We entitled our Christmas series "The Visited Planet." In 1925, Gilbert Keith Chesterton wrote a book called The Everlasting Man. C. S. Lewis said it was the finest book about the Christian faith he had ever read. He first coined the phrase, "Right in the middle of these things stands up an enormous exception. It is quite unlike anything else. It is a thing final like the trumpet of doom though it is also a piece of good news. Good news that seems too good to be true. It is nothing less than the loud assertion that this mysterious maker of the world has visited his world in person." The visited planet. Chesterton says that is what happens in the birth, life, ministry, death. , and victory of Jesus Christ. We're celebrating this month the coming of Jesus Christ. He calls it the enormous exception, this amazing grand event.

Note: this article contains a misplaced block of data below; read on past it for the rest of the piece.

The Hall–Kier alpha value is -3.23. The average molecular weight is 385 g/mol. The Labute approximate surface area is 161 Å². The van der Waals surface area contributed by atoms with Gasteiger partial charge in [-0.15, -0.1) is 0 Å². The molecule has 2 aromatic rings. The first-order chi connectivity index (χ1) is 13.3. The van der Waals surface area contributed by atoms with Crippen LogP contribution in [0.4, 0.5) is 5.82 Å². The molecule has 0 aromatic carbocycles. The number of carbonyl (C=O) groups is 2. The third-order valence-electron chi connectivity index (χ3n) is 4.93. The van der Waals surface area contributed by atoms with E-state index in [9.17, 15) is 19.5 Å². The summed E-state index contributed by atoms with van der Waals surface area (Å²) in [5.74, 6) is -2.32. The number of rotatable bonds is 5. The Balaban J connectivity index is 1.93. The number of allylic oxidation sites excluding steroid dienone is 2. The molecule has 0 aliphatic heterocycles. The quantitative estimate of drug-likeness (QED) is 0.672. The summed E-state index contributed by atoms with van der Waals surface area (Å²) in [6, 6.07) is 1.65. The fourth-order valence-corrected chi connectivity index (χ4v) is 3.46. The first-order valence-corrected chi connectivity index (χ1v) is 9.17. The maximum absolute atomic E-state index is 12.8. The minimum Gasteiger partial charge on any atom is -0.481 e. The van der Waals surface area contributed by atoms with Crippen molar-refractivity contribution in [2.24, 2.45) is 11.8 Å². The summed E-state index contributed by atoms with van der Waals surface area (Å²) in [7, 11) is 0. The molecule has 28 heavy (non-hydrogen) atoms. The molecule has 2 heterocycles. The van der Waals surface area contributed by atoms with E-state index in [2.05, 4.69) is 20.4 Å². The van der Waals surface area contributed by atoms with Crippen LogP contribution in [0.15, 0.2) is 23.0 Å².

A little later in this same book, he has this to say: "I have not minimized the scale of the miracle …"—that God would visit this planet—“… as some of our milder theologians think it wise to do." He wrote this in 1925. There were milder theologians then, I guess. "Rather I have deliberately dwelt on that incredible interruption as a blow that broke the very backbone of history." And he says, "I have great sympathy with monotheists who think this might be a blasphemy, a blasphemy that might shake the world." Then he ends with this last line: “I’m very sympathetic with those who think this might shake the world but it did not shake the world. It steadied the world." That is what we're celebrating. G. K. Chesterton calls it the enormous exception. This grand event, the grand miracle, the ...
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